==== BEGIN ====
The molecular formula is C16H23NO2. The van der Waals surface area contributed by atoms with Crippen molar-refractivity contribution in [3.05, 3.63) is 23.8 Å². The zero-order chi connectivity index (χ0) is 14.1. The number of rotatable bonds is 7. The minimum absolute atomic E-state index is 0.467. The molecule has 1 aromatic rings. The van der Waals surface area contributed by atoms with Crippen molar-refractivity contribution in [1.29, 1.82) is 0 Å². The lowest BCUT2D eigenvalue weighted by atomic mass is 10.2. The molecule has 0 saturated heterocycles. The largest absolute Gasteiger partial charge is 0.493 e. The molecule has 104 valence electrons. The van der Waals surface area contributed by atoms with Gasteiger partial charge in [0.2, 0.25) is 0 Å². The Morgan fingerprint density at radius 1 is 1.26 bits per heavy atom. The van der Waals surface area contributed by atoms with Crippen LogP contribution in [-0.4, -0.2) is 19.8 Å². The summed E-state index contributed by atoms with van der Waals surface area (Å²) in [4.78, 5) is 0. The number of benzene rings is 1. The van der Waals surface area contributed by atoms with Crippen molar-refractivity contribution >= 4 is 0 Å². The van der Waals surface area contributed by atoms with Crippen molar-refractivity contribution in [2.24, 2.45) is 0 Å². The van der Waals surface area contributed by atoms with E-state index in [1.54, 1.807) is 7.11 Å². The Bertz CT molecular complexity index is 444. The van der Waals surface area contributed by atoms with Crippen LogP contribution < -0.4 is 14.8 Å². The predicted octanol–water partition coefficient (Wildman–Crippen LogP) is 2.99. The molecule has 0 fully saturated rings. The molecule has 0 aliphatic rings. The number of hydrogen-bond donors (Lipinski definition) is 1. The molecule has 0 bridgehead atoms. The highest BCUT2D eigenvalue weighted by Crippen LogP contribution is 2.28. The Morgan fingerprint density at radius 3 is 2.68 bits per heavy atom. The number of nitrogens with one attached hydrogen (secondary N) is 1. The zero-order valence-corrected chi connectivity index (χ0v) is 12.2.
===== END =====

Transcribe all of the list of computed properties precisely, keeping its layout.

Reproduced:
The molecular formula is C16H23NO2. The van der Waals surface area contributed by atoms with Crippen molar-refractivity contribution in [3.05, 3.63) is 23.8 Å². The zero-order chi connectivity index (χ0) is 14.1. The number of rotatable bonds is 7. The minimum absolute atomic E-state index is 0.467. The molecule has 1 aromatic rings. The van der Waals surface area contributed by atoms with Crippen molar-refractivity contribution in [1.29, 1.82) is 0 Å². The lowest BCUT2D eigenvalue weighted by atomic mass is 10.2. The molecule has 0 saturated heterocycles. The largest absolute Gasteiger partial charge is 0.493 e. The molecule has 104 valence electrons. The van der Waals surface area contributed by atoms with Gasteiger partial charge in [0.2, 0.25) is 0 Å². The Morgan fingerprint density at radius 1 is 1.26 bits per heavy atom. The van der Waals surface area contributed by atoms with Crippen LogP contribution in [-0.4, -0.2) is 19.8 Å². The summed E-state index contributed by atoms with van der Waals surface area (Å²) in [4.78, 5) is 0. The number of benzene rings is 1. The van der Waals surface area contributed by atoms with Crippen molar-refractivity contribution >= 4 is 0 Å². The van der Waals surface area contributed by atoms with Crippen molar-refractivity contribution in [2.24, 2.45) is 0 Å². The van der Waals surface area contributed by atoms with E-state index in [1.54, 1.807) is 7.11 Å². The Bertz CT molecular complexity index is 444. The van der Waals surface area contributed by atoms with Crippen LogP contribution < -0.4 is 14.8 Å². The predicted octanol–water partition coefficient (Wildman–Crippen LogP) is 2.99. The molecule has 0 fully saturated rings. The molecule has 0 aliphatic rings. The number of hydrogen-bond donors (Lipinski definition) is 1. The molecule has 0 bridgehead atoms. The highest BCUT2D eigenvalue weighted by Crippen LogP contribution is 2.28. The Morgan fingerprint density at radius 3 is 2.68 bits per heavy atom. The number of nitrogens with one attached hydrogen (secondary N) is 1. The zero-order valence-corrected chi connectivity index (χ0v) is 12.2.